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Happy to be back!   Had a blast with my son and he's been playing really well.  So well that.... yeah, I'm going to be gone a bit more.  :) I do have the next two weeks here before we hit the road again so I'm going to try and get some work done.   As a bit of a review... I have mostly stripped things off the car down to the major bodywork.  I took both doors off to fix the wood frame inside.  I got one done before the interruption and have the wood completed for the second one.  I took some time today to hang the driver's side door and see how it fit.  I've heard horror stories on getting these doors to fit properly as it seems they were somewhat custom fit to the car.   Both the doors had some issues before I took them off so I was hoping that fixing the wood frame would fix these.  I was happy to find that the driver's side fit perfectly.   I'm not sure if I'll have the same good luck with the passenger's side door but at least I don't have to worry with this one.   I need to fit the frame into the passenger's door, shoot the skin with primer and then re-assemble.   Hopefully that's something I can get done this weekend.  The next step is to remove any major dents from the fenders and remove them so I can focus on the scuttle and the tub.  I need to patch both side of the scuttle where the windshield attaches and the tub has a bad area on the passenger's side just below the door hinges.  Some wood will need to be replaced in this area as well so the entire rear quarter panel and part of the back skin will need to be removed.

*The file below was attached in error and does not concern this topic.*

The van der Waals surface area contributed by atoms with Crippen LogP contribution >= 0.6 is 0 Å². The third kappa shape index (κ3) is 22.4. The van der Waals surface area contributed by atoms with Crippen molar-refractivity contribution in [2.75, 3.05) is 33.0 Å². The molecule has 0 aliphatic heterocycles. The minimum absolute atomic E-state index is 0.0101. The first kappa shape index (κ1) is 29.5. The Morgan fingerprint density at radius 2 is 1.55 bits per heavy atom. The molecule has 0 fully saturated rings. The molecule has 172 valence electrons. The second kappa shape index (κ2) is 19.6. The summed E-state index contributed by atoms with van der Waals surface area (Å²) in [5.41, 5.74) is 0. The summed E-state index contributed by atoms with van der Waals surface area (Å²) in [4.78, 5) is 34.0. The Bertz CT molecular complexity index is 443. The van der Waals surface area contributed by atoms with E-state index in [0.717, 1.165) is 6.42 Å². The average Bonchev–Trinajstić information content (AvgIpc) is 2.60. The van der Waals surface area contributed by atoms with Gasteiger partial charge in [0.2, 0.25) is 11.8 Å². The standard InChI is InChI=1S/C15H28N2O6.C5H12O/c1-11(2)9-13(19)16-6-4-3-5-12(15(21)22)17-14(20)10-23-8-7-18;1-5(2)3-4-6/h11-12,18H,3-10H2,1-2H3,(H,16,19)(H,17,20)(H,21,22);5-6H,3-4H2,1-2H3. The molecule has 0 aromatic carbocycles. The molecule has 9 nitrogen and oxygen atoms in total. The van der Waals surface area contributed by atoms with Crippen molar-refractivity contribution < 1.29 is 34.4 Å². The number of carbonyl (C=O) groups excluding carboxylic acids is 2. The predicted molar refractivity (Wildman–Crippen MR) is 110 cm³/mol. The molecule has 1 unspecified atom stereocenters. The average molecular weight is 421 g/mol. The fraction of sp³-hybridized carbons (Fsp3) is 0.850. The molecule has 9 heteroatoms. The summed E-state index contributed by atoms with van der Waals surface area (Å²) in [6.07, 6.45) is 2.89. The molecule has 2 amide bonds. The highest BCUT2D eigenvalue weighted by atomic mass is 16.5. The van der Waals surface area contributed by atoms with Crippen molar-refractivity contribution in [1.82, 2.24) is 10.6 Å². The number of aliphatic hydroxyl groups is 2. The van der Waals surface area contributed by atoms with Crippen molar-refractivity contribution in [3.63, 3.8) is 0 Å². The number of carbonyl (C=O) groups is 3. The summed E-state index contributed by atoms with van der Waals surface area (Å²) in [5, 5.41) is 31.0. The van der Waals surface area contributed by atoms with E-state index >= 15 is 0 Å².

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Edited by Luv2Wrench (see edit history)
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Got the door skin primed and the frame mostly ready to go back in.  Still need to fill in some of the nail holes and then it will be ready to go back in the door skin.   I think I'll work on the scuttle next.  In prep for that I'm going to get the oxy-acetylene  rig out and get some practice in.  It has literally been years since I last did any significant welding so I need the practice.  Since the last time I used the rig I've gotten the regulators rebuilt and the oxygen spring changed so I'm hopeful that I'll be able to dial the settings in better this time.